The problems with the Lubavitch

February 8, 2009, 12:30 am
Filed under: Entitlement, Ethics

Florence, Italy – Police: Last Weeks Bomb Scare At Jewish Center Is A Personal Feud Not Terrorisim

chbitlFlorence, Italy – It’s no anti-Semitism, it’s all about personal feuds between the Florence Jewish community and the Lubavitch, a few ultra-orthodox Jews attending the Synagogue in Via Farini only sporadically.”

An authoritative member of the 1000-person Florence Jewish community explains the motives behind the finding of a small camping gas bottle Saturday January the 17th in front of the ‘Chabad House’ in via de’ Pilastri 48 (the place the Lubavitch have in every important city to host their followers). It is the Holocaust Remembrance Day and he wants to shed light on the episode. An anonymous source, whose words are nonetheless in agreement with the detectives working on the case about the bomb found during a Jewish sacred day. At first the sleuths had thought about an anti-Semitic act in relation with the bloody Israeli military operations in the Gaza Strip. The ‘bomb’ had a rudimental fuse, unable to let the gas explode. The hypothesis was plausible, almost obvious, but was soon abandoned to follow clues about a personal vendetta. A vendetta unleashed by somebody who had disputes with the ultra-orthodox Lubavitch. No one claimed to be the author of the action, something odd if there had been political motives.

The Florence Jewish environment is extremely fragile: two ways to think about and practice Judaism coexist. From one side almost all of the community, led by Joseph Levi, the rabbi of Synagogue in via Farini. From another side, the ‘Hassidim’, the most rigorous Jewish denomination: during the Shabbat they do not turn the lights on and they do not use the lift.

In 2000 Eli Borenstein, one of the most influential leaders of the Italian Lubavitch, bought an old shop to open the Chabad house (inside there is only some old stuff). The location is strategic to attract potential new ‘Hassidim’. Problems in the few yards between Via Farini and via de’ Pilastri soon arose. These Florence Jews are called ‘Lubavitch’ or ‘Lubavitcher’, a branch of Hassidism, borrowing their name and their ancient traditions from the old Russian town of Lubavitch, destroyed by the Nazis in 1941. Black coat, payot, and black hat: they come from all over the world to meet their leader Borenstein, who, however, lives in Bologna (where he received another ‘warning’) and goes to Florence only once a week (on Saturdays, that is) to host and cater for his followers.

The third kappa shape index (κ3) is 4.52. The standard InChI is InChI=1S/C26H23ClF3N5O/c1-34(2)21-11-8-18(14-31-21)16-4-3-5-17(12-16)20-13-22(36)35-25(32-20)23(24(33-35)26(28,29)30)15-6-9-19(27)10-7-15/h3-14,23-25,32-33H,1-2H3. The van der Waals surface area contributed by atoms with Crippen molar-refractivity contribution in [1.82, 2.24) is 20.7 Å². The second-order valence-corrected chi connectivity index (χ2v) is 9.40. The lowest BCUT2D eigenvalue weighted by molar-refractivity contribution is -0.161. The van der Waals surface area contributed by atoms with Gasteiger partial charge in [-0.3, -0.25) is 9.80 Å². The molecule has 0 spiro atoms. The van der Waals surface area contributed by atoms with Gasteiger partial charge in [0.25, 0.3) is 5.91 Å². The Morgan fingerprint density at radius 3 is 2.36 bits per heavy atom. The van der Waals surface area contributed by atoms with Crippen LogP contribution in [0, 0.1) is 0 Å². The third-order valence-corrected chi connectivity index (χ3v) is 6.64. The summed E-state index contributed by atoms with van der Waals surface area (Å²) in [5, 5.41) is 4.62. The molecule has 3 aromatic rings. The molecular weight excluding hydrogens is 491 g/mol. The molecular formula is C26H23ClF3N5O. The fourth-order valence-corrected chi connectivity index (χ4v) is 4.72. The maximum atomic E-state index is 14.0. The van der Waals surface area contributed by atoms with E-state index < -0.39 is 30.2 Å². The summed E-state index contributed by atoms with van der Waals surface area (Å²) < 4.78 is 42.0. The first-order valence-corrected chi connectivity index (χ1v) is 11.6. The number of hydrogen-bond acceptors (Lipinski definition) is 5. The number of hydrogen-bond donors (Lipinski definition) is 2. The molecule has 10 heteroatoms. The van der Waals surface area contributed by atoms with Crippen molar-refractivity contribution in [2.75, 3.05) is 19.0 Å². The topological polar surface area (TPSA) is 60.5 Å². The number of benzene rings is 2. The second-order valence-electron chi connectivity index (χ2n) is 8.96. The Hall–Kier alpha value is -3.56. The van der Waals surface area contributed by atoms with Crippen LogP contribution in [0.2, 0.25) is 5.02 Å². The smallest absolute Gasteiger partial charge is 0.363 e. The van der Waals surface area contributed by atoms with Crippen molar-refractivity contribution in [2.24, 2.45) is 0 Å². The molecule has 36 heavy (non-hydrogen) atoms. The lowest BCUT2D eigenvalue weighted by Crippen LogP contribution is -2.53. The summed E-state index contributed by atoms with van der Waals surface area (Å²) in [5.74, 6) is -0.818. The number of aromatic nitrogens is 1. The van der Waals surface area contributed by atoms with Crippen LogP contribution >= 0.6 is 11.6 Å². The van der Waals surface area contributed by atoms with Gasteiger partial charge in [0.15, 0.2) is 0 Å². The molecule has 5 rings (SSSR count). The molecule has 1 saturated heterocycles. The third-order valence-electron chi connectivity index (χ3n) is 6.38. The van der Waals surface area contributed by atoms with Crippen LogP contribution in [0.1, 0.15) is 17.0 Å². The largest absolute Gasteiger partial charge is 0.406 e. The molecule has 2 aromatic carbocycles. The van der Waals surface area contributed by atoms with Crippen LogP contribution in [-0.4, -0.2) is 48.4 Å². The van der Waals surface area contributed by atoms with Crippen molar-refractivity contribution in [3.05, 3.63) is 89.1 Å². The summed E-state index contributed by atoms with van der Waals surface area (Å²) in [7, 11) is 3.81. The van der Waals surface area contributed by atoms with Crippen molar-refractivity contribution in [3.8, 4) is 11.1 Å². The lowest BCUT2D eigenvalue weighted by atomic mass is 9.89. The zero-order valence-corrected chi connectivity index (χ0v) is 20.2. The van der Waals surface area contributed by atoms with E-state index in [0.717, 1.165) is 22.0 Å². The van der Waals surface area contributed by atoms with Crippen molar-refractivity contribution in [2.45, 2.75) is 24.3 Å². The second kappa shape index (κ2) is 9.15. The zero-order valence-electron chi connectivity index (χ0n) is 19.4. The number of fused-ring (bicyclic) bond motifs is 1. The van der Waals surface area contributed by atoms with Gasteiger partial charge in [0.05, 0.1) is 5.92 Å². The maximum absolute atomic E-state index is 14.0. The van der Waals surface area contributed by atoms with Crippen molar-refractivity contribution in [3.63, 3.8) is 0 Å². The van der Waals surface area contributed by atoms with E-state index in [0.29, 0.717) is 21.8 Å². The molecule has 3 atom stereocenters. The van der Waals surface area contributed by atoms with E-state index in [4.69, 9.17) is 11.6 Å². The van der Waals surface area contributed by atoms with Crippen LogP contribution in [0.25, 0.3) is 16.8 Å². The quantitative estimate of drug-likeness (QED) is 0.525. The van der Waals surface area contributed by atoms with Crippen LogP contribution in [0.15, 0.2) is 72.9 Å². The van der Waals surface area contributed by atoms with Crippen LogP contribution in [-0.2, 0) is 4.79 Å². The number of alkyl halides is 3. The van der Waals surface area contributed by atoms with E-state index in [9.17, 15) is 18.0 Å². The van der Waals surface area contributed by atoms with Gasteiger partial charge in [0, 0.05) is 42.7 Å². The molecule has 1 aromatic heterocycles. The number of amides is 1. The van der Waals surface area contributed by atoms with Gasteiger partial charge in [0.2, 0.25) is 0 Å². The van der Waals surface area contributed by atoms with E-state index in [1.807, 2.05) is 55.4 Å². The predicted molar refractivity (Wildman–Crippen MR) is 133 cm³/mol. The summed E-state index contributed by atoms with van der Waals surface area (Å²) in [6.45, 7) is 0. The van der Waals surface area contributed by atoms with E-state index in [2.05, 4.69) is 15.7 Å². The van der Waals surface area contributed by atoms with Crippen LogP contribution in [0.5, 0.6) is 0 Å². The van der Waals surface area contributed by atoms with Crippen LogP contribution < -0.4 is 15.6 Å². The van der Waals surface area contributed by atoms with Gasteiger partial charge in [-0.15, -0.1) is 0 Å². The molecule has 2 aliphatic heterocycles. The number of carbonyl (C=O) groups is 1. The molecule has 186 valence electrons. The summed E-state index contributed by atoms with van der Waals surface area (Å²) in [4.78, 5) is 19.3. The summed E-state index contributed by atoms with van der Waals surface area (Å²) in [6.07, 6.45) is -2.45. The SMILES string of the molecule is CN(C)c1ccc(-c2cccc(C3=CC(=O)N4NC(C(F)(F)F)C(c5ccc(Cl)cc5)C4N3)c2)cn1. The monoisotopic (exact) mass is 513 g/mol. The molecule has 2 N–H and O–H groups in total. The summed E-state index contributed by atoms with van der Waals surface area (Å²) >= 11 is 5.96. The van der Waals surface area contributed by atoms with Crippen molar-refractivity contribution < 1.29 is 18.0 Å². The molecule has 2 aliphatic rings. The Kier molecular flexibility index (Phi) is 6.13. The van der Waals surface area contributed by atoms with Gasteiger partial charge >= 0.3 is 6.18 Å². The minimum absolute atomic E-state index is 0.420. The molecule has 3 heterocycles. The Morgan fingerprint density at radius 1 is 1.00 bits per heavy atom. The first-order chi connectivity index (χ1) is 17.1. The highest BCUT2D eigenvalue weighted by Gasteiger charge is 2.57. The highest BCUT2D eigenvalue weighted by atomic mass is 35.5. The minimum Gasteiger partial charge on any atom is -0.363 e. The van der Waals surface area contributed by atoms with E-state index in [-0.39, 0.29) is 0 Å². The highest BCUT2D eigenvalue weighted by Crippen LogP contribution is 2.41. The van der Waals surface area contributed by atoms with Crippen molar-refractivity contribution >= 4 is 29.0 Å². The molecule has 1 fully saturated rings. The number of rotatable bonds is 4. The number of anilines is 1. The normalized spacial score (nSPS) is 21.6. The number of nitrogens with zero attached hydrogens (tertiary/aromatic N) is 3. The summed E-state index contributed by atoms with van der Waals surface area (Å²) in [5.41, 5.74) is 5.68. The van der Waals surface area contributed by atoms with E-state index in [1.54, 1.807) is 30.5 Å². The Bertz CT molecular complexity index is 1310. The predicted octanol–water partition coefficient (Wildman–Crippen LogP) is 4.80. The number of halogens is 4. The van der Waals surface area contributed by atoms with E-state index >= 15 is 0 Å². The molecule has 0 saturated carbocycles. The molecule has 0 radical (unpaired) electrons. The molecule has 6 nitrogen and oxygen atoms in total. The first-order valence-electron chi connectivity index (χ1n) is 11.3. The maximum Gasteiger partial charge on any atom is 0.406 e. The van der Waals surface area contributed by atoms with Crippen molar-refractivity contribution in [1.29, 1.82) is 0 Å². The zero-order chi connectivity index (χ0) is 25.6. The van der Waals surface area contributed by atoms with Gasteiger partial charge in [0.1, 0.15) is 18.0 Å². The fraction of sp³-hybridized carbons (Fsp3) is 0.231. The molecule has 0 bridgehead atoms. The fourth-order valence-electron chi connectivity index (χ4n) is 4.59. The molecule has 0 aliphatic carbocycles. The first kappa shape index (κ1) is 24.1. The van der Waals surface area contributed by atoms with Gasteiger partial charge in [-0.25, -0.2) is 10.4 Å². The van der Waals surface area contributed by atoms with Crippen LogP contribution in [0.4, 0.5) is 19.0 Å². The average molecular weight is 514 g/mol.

The Shabbat is a sacred day when it’s prescribed not to walk for long, not to prepare food, and not to do many other things. There is even a rule about not using the telephone: it’s because of this that, curiously, Borenstein warned the Police only after dark, when Shabbat was over, even if he had seen the ‘bomb’ already during the morning. “We hope to live together peacefully, but to see the Lubavitch proselytize with the Jewish American tourists in front of the Synagogue doesn’t seem to be very good for the community”: this was reported in the Florence edition of ‘La Repubblica’ soon after the arrival of the Lubavitch in town. A dislike that soon degenerated into a conflict between the two groups: this however is only the background of the intimidation act of Jan. the 17th. It could have been the result of personal motives.

The above article appeared ‘Il Firenze’ a Florence newspaper on January the 28th.


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